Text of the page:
When I first heard about Katherine Stewart’s book, “The Good News Club: The Christian Right’s Stealth Assault on America’s Children,” I was intrigued. I wondered, “Is there really some organized group going after kids, or it this just another crazy conspiracy theory?”
What I found surprised me. First, despite the hyperbole of the book’s title, it is clear the author did a lot of research. She first became interested in the “Good News Club” and the organization behind it when they arrived at her daughter’s school. However, the book isn’t based just on anecdotal evidence from that one school. Rather, the author traveled to schools in various parts of the country, speaking with parents, teachers, and school administrators. She also met with church leaders and others interested in the efforts of the club.
Furthermore, she even attended a conference put on by the organization, and also signed up as a club volunteer, allowing her to attend specialized training on how to set up and run a club. As a result, she was able to see the workings of the organization from the inside, as well.
The picture she paints is one of a well-organized campaign to use both deception and candy to lure grade-school children into an environment in which they can be converted to fundamentalist Christian beliefs. If you’re a Christian, that may sound like a good thing…until you learn that Catholics and many other Christian denominations are considered by this group to be the “wrong kind” of Christian, whose members are not “saved,” and who still need to be converted if they want to avoid going to Hell.
The name, “The Good News Club” actually sells the book short to some extent, since it also has sections describing a number of different ways Christian fundamentalists are targeting children in public schools, including teaching Bible classes for credit during regular school hours, revising textbooks (including changing history textbooks – not just adding creationism in science classes), and even opening churches and holding regular weekly worship services and other church functions in public schools while paying little to no rent.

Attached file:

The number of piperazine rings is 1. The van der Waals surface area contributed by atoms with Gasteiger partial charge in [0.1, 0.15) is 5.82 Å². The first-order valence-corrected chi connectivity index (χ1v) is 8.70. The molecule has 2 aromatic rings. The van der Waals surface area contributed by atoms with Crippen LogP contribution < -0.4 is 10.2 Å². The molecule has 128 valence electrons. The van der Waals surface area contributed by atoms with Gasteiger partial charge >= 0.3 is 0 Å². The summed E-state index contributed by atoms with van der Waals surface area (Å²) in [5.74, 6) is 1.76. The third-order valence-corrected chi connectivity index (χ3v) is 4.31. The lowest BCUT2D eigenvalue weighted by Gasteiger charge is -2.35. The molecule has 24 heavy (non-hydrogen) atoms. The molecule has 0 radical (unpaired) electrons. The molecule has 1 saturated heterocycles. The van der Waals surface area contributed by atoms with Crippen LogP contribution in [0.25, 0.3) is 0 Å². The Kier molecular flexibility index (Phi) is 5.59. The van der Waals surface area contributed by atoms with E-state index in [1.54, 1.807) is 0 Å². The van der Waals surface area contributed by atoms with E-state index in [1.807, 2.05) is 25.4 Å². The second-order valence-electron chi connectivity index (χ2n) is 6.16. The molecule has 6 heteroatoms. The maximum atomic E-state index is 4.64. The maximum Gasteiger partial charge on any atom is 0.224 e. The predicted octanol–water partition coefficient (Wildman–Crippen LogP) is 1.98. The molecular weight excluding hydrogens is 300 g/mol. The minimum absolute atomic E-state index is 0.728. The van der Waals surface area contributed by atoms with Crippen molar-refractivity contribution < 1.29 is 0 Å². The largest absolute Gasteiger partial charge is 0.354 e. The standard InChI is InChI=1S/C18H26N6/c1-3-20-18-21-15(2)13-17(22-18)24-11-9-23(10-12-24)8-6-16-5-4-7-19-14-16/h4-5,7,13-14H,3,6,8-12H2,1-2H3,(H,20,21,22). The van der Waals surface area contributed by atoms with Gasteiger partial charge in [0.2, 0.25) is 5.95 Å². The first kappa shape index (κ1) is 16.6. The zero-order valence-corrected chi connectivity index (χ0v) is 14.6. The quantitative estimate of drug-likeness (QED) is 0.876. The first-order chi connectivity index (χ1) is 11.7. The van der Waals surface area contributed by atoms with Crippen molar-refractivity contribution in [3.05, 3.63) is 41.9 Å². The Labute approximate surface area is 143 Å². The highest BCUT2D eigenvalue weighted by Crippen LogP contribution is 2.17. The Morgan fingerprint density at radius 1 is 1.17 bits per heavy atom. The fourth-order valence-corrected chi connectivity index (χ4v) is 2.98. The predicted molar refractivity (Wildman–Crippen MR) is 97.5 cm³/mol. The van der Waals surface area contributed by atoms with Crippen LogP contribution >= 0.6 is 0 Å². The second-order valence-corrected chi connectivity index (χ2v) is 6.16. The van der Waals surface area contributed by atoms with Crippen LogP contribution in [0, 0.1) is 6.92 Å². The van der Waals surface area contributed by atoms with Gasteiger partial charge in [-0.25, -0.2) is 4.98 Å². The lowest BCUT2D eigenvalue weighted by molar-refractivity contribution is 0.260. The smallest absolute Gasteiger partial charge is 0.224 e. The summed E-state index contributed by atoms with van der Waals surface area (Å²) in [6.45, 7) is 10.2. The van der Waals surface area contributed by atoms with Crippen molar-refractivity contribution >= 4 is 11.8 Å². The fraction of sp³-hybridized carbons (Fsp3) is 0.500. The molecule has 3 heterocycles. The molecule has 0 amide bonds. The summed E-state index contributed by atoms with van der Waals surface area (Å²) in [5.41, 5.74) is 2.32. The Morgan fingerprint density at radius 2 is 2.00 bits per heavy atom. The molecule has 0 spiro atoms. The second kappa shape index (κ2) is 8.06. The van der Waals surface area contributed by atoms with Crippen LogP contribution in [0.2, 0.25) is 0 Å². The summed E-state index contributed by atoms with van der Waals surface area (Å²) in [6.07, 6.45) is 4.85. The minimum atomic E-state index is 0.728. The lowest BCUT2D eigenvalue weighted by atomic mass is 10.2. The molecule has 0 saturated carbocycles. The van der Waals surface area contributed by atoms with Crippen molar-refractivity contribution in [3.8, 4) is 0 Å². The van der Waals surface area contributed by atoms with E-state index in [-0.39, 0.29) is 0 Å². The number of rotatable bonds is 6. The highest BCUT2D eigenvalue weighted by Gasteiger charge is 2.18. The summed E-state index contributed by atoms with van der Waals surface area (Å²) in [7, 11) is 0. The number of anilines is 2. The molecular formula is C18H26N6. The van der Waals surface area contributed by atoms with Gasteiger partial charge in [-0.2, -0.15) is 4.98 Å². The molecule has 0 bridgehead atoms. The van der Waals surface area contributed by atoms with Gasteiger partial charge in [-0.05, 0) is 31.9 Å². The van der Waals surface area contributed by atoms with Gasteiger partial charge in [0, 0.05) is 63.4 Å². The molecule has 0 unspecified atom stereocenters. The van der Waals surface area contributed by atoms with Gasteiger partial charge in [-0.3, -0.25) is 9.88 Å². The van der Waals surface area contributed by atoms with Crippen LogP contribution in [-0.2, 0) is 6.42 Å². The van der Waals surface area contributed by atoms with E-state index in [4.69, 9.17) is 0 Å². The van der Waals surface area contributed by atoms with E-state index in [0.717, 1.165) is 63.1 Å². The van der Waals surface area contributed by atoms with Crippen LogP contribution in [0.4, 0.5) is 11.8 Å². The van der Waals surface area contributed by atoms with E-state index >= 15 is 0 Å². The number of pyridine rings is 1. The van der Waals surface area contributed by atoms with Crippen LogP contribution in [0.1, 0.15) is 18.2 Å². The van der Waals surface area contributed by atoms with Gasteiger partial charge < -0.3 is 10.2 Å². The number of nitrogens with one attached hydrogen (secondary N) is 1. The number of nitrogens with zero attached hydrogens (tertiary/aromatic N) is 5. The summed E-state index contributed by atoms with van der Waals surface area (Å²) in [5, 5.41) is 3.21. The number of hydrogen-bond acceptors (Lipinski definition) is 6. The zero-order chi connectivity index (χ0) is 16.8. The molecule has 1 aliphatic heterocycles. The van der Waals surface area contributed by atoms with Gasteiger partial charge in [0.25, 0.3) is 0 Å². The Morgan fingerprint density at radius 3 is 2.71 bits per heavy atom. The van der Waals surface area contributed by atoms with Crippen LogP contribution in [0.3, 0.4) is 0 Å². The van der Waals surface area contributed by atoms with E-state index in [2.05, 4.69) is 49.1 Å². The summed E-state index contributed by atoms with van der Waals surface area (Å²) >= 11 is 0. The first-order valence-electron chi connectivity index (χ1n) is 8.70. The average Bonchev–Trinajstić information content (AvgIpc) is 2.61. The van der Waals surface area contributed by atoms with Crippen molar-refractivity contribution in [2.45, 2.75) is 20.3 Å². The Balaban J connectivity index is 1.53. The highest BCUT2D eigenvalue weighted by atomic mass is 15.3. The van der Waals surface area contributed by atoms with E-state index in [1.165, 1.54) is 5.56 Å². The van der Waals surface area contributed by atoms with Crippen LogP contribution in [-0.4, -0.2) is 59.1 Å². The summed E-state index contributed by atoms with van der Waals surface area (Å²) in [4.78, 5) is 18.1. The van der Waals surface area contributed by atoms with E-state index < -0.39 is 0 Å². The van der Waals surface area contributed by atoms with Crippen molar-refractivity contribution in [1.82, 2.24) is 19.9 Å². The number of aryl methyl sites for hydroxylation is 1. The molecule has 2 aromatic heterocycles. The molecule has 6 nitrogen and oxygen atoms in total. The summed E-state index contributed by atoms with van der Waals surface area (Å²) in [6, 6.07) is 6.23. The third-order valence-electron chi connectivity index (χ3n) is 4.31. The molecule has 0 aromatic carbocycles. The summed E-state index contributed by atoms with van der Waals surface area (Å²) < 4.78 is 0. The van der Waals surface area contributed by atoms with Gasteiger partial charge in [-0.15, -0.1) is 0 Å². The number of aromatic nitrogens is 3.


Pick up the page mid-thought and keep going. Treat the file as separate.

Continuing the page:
One of the effects of these activities is the polarization of the community in and around the affected schools. The polarization can even be seen in the reviews section of Amazon.com, where, as of this writing, all of the reviews except one give the book either the highest possible rating, or the lowest possible rating. I’m happy to say, however, that the positive ratings outnumber the negative ones by a margin of more than two to one.
The most refreshing thing about this book is it doesn’t end with the expected doomsday scenario describing what horrible things will happen if we don’t all spring into action to stop this threat immediately. Instead, the author says she believes this movement will ultimately fail, as its true nature is revealed and it runs up against the more moderate majority of citizens. May this be God’s will.
Meet the author and buy her book at one of her two local appearances early next week:
Monday, June 25 at 7:30pm at Magers & Quinn Booksellers in Minneapolis
Tuesday, June 26 at 7:00pm at Common Good Books in St. Paul
*The FTC made me do it: Disclosure of Material Connection: TC Jewfolk received a free copy of ”Good News Club” in the hope that we would mention it on TC Jewfolk. But getting the book for free doesn’t mean that we were obligated to give a glowing review. We are disclosing this in accordance with the Federal Trade Commission’s : “Guides Concerning the Use of Endorsements and Testimonials in Advertising.” Blah, blah, blah…